If you ask a room full of executives what the secret is to improving customer retention and loyalty is, you will probably get a mix bag of answers. But, place executives from companies like Zappos, Trader Joes, Starbucks and Disney in a room and ask them the same question, and you’ll start to hear answers that revolve around investing in employees and in the customer experience.
At Aveus, we’ve helped companies achieve improvements in customer retention and loyalty for over 15+ years. We’ve identified the pattern, or the same “ingredients,” present for each of our clients when they achieve desired retention and loyalty measurements.
Improve retention and loyalty by keeping enough of the right customers. This means you need to understand two things:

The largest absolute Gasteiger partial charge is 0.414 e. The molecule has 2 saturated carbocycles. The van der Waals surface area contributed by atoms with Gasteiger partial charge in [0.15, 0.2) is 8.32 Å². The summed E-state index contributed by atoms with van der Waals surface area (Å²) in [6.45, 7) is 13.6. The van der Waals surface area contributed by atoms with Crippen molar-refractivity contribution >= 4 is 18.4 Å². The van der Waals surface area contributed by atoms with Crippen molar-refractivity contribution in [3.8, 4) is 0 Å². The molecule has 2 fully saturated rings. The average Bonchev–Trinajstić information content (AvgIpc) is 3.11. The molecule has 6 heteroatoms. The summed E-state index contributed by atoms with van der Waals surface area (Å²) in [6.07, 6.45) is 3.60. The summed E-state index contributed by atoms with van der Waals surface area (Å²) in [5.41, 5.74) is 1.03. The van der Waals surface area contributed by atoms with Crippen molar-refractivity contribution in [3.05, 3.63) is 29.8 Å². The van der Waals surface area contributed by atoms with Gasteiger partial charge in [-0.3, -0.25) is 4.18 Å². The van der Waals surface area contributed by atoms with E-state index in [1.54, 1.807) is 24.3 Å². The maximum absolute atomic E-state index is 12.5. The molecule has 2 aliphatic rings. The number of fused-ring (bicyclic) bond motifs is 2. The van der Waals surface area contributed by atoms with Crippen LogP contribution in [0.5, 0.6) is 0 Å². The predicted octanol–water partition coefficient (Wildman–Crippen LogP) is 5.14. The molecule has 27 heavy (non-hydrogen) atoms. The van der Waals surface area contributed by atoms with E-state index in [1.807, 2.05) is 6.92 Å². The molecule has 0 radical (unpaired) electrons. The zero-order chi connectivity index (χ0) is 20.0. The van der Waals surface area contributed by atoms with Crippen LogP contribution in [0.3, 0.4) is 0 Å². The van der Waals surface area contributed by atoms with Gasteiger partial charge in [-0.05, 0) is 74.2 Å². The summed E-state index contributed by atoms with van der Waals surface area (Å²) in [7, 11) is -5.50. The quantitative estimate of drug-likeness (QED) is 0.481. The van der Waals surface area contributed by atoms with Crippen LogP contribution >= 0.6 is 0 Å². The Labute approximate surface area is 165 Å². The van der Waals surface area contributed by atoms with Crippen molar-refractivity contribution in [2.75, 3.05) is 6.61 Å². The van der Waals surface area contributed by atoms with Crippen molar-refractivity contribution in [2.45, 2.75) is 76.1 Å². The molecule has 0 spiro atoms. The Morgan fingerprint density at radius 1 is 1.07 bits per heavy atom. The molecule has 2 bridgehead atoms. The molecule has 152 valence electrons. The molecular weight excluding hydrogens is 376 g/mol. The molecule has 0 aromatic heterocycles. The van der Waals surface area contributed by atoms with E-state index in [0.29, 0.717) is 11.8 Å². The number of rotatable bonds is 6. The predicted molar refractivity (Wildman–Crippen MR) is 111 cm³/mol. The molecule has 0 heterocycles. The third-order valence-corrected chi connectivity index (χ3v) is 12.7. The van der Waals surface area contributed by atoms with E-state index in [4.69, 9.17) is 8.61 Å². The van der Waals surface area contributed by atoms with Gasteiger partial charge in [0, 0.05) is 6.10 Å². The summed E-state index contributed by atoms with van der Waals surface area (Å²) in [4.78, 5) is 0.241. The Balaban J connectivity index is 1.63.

- Be keenly focused on the right customer for you.
- Efficiently provide value to them.
Let’s explore why retention and loyalty are important, what poor retention and loyalty looks like within an organization and dive into each component of our secret sauce so when you’ve finished reading, you’ll have a more effective way to identify and fix your retention and loyalty problems with a sense of urgency.
The universe of customers is not infinite – especially in B2B organizations. Most organizations have a finite pool of potential customers, where losing a customer means your target audience shrinks just a little bit. When compounded over time, you could lose your entire target audience or significantly damage any financial performance goals.
Here’s an example: At Aveus we sell management consulting services to “Bold Leaders”. That’s a tight niche. There are only so many executives who we would consider “Bold Leaders”, therefore our potential market is finite. This means that each customer is precious, and having an experience that properly satisfies our customers’ current needs while addressing their future needs, is paramount.
Customer retention and loyalty are important because they make achieving growth and financial performance goals easier.